The Wall Street Journal has printed a lengthy explanation of how it came to publish an article about the Swift anti-terror program on June 22. The piece completely vindicates my view, expressed in this post, that the Journal did not bear any responsibility for breaking the story.

In my post, I reasoned that the Journal‘s article relied entirely upon on-the-record sources. Moreover, it is clear that the Administration did not ask the Journal not to publish the story. Accordingly, unlike the New York Times and L.A. Times, we have no clear indication that the paper was prepared to ignore the government’s entreaties and publish over the objection of the Administration.

The editors of the Journal explain:

[T]he facts are that the [New York] Times’s decision was notably different from the Journal’s.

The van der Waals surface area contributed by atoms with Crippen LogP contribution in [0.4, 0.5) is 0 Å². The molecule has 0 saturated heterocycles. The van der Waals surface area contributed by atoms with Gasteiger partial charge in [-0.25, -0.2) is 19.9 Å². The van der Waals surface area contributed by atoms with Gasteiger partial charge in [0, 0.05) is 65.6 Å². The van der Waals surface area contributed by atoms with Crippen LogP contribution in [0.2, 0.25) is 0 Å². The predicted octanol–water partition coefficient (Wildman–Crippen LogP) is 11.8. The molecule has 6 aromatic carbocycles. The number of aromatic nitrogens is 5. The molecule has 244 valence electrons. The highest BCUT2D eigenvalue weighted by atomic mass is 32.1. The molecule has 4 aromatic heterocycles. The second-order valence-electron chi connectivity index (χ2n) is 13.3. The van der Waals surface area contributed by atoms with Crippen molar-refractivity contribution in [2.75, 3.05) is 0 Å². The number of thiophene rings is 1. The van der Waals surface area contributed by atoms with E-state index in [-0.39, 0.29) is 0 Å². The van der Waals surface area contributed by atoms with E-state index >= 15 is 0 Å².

According to Tony Fratto, Treasury’s Assistant Secretary for Public Affairs, he first contacted the Times some two months ago. He had heard Times reporters were asking questions about the highly classified program involving Swift, an international banking consortium that has cooperated with the U.S. to follow the money making its way to the likes of al Qaeda or Hezbollah. Mr. Fratto went on to ask the Times not to publish such a story on grounds that it would damage this useful terror-tracking method.